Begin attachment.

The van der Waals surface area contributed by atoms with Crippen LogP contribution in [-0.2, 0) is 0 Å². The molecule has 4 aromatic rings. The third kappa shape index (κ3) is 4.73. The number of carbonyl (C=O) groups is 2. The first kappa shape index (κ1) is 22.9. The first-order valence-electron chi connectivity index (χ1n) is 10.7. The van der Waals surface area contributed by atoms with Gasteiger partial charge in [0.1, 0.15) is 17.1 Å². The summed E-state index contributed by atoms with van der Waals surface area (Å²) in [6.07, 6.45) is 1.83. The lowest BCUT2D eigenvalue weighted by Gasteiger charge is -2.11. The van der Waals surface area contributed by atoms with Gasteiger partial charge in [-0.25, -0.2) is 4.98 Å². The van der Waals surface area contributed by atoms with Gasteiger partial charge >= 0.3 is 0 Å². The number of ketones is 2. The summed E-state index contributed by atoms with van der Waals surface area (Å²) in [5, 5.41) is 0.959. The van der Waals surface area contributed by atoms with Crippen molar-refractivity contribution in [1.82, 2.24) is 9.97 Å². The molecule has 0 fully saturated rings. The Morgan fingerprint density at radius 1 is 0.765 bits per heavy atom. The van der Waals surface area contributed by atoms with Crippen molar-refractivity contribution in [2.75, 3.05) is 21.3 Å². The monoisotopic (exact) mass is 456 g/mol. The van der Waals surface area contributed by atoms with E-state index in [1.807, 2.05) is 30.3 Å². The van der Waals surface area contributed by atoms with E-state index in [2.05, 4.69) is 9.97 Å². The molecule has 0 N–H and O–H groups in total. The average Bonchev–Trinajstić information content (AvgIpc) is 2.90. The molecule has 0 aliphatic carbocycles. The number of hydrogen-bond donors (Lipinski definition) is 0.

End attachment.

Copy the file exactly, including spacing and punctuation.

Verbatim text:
The van der Waals surface area contributed by atoms with Crippen LogP contribution in [-0.2, 0) is 0 Å². The molecule has 4 aromatic rings. The third kappa shape index (κ3) is 4.73. The number of carbonyl (C=O) groups is 2. The first kappa shape index (κ1) is 22.9. The first-order valence-electron chi connectivity index (χ1n) is 10.7. The van der Waals surface area contributed by atoms with Gasteiger partial charge in [0.1, 0.15) is 17.1 Å². The summed E-state index contributed by atoms with van der Waals surface area (Å²) in [6.07, 6.45) is 1.83. The lowest BCUT2D eigenvalue weighted by Gasteiger charge is -2.11. The van der Waals surface area contributed by atoms with Gasteiger partial charge in [-0.25, -0.2) is 4.98 Å². The van der Waals surface area contributed by atoms with Gasteiger partial charge >= 0.3 is 0 Å². The number of ketones is 2. The summed E-state index contributed by atoms with van der Waals surface area (Å²) in [5, 5.41) is 0.959. The van der Waals surface area contributed by atoms with Crippen molar-refractivity contribution in [1.82, 2.24) is 9.97 Å². The molecule has 0 fully saturated rings. The Morgan fingerprint density at radius 1 is 0.765 bits per heavy atom. The van der Waals surface area contributed by atoms with Crippen molar-refractivity contribution in [2.75, 3.05) is 21.3 Å². The monoisotopic (exact) mass is 456 g/mol. The van der Waals surface area contributed by atoms with E-state index in [1.807, 2.05) is 30.3 Å². The van der Waals surface area contributed by atoms with E-state index in [2.05, 4.69) is 9.97 Å². The molecule has 0 N–H and O–H groups in total. The average Bonchev–Trinajstić information content (AvgIpc) is 2.90. The molecule has 0 aliphatic carbocycles. The number of hydrogen-bond donors (Lipinski definition) is 0.